In today’s edition of the Green Blues Show: ‘Unwilling or Unable’ – a radical new theory for justifying military interventions. As Earth warms, a billion people may soon be exposed to mosquito-borne viral diseases. And, trawling the oceans for plastic.
Spring is here, and with it, biblical flooding across eastern Canada. Sixty-five hundred Quebecers abandoned their homes, this past week, as mud and sewage choked flood waters fed by the St. Lawrence River breached a dike in the west Montreal neighborhood of Ste-Marthe-sur-le-Lac.
Similar floods swelled by ceaseless rain have inundated New Brunswick, Ottawa and the First Nations community of Kashechewan, in northern Ontario, raising questions about the future of life close to water, in a steadily warming world. How and where to rebuild in the face of hundred- or thousand year floods now happening ever year will be a matter of “national reflection,” says Prime Minister Justin Trudeau.
The inevitable hazards of living near water, coupled with aging, vulnerable infrastructure, are just part of the problem. The increasing frequency of extreme flooding events are largely linked to the transformation of adjoining landscapes. Canadian rivers like the St. Lawrence, St. John, Red, Assiniboine, Bow and Fraser — all rivers — are themselves fed by a network of streams, ponds and wetlands. Much like the capillary beds of the human circulatory system, surface waters receive upstream inputs, absorb, store and filter them into the ground, buffering their inexorable flow to larger rivers downstream, and the sea. Waters rise and fall, in stable fashion. Crop land clearing, urban concrete and dams have profoundly altered this system.
Think of how fat, salt and sugar-rich fast foods clog human arteries. Surface waters aren’t that much different.
In search of solutions, Canadians have much to learn from the Dutch. Squeezed between rising seas and the various arms of the mighty Rhine, Dutch engineers are providing waters with elbow room. Room for the River, they call it. Age-old dikes are being dismantled, so lowlands can flood, retain water and slowly drain as they please. From New York and New Orleans to the east coast of Australia and southeast Asia, resilience-minded cities are adopting similar measures: Restoring wetlands in the heart of dense urban neighborhoods; designing floating homes that rise and fall with the tides.
Climate-resilient urban engineering costs money – cash best raised by carbon taxes Canada’s new wave of so-called “conservative” leaders staunchly oppose, and are challenging in court. Perhaps they’ll come to their senses. When creative thinking and political courage sink in, funding invariably follows.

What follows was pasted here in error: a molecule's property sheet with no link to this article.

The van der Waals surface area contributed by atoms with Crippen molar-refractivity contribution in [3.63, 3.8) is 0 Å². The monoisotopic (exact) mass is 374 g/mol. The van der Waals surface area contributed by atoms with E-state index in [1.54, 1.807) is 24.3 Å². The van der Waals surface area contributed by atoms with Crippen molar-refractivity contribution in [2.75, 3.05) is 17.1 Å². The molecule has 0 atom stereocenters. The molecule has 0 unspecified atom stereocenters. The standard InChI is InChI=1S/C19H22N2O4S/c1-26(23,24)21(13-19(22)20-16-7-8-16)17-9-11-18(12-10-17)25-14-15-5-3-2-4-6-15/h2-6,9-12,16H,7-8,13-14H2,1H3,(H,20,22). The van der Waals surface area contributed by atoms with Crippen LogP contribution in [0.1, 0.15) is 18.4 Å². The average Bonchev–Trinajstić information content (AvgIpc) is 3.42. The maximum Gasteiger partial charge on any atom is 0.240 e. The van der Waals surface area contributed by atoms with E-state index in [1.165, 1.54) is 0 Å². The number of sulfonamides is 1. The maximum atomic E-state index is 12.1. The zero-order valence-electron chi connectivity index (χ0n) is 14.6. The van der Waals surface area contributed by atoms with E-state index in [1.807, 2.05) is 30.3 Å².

Powerful nations have never been at a loss to justify military adventures beyond their borders. With the advent of the United Nations Charter, in 1949, rules were set for waging war. Article 2(4) of the UN Charter states: “All members shall refrain in their international relations from the threat or use of force against the territorial integrity or political independence of any state.”
Article 51 added nuance: “Nothing in the present Charter shall impair the inherent right of individual or collective self-defence if an armed attack occurs against a Member of the United Nations, until the Security Council has taken measures necessary to maintain international peace and security.”
In response to “terrorism,” drug trafficking and other threats from “non-state” actors, a new standard for launching war has emerged, if the target of attack is “unwilling or unable” to deal with the issue on its own. A simple letter of intent to the UN Security Council is all that’s required. An opaque process that some fear is becoming the norm.
The “Unwilling or Unable” theory is now being challenged by a group of Latin American countries. Pablo Arrocha Olabuenaga is a Mexican lawyer specializing in public international law, currently serving as a legal advisor to the Mexican mission at the UN in New York. He spoke to the Green Blues Show in his personal capacity, from New York.
Listen to our conversation in today’s podcast, or right here:
As Earth’s surface temperature rises, ticks and mosquitoes that enjoy warm climates appear to be migrating northwards. Over eighty percent of southern Canadians are threatened by the tick that carries Lyme disease.
Now, a recent study has modeled the northward expansion of the mosquito Aedes aegypti and its cousin Aedes albopictus, that transmit the viral infections dengue, chikungunya and Zika. Over the next thirty to sixty years, over a billion people may be exposed, if Earth warming isn’t halted.
Sadie Ryan is the lead author of a scientific study on the global expansion of the Aedes mosquito vector. Ryan is an Associate Professor of Medical Geography at the Emerging Pathogens Institute, at the University of Florida, in Gainesville. I reached Sadie Ryan at the Emerging Pathogens Institute in Gainesville, Florida.
Listen to our conversation in today’s podcast, and right here:
Earth’s oceans are choking in plastic. At the present rate of plastic pollution, by 2050, experts war that there will be more plastic in the oceans than fish.
Macroplastics are consumed by marine mammals and fish. Doesn’t do them any good, and often kills them. Ground down to micro and nano particles, plastics settle down into the deep, consumed by the tiniest of invertebrates. Toxics in the plastic may move up the food chain.
The steady increase in plastic pollution in the north Atlantic and adjacent seas has now been documented by a group of researchers in the UK. Clare Ostle is a research scientist at the Marine Biological Association, in Plymouth. Listen to our conversation on today’s podcast, and at the link below.
In this edition of the Green Blues Show, music by Stefan Grossman, Blind Willie Johnson and Winnipeg’s own Al Simmons.